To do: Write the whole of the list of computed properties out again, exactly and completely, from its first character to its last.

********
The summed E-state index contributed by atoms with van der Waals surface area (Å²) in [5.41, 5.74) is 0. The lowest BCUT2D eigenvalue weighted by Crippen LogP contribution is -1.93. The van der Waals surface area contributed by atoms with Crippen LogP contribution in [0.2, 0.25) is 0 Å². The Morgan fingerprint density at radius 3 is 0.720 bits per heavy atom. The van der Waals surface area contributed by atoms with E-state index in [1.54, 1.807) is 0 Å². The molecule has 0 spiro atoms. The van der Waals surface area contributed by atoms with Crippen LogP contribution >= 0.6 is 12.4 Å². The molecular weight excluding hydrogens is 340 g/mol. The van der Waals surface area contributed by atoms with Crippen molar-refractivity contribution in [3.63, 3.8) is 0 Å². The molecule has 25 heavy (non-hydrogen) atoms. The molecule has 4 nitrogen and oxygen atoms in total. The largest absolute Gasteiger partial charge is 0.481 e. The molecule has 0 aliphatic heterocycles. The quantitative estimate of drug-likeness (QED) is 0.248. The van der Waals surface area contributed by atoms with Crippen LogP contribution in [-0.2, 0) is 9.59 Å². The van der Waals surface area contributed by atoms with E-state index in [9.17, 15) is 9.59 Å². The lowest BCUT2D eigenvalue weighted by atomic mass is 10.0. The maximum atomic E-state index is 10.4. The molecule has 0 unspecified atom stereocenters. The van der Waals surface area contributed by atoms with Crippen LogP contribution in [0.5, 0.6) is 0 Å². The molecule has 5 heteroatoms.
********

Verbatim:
The summed E-state index contributed by atoms with van der Waals surface area (Å²) in [5.41, 5.74) is 0. The lowest BCUT2D eigenvalue weighted by Crippen LogP contribution is -1.93. The van der Waals surface area contributed by atoms with Crippen LogP contribution in [0.2, 0.25) is 0 Å². The Morgan fingerprint density at radius 3 is 0.720 bits per heavy atom. The van der Waals surface area contributed by atoms with E-state index in [1.54, 1.807) is 0 Å². The molecule has 0 spiro atoms. The van der Waals surface area contributed by atoms with Crippen LogP contribution >= 0.6 is 12.4 Å². The molecular weight excluding hydrogens is 340 g/mol. The van der Waals surface area contributed by atoms with Crippen molar-refractivity contribution in [3.63, 3.8) is 0 Å². The molecule has 25 heavy (non-hydrogen) atoms. The molecule has 4 nitrogen and oxygen atoms in total. The largest absolute Gasteiger partial charge is 0.481 e. The molecule has 0 aliphatic heterocycles. The quantitative estimate of drug-likeness (QED) is 0.248. The van der Waals surface area contributed by atoms with Crippen LogP contribution in [-0.2, 0) is 9.59 Å². The van der Waals surface area contributed by atoms with E-state index in [9.17, 15) is 9.59 Å². The lowest BCUT2D eigenvalue weighted by atomic mass is 10.0. The maximum atomic E-state index is 10.4. The molecule has 0 unspecified atom stereocenters. The van der Waals surface area contributed by atoms with Crippen LogP contribution in [0.5, 0.6) is 0 Å². The molecule has 5 heteroatoms.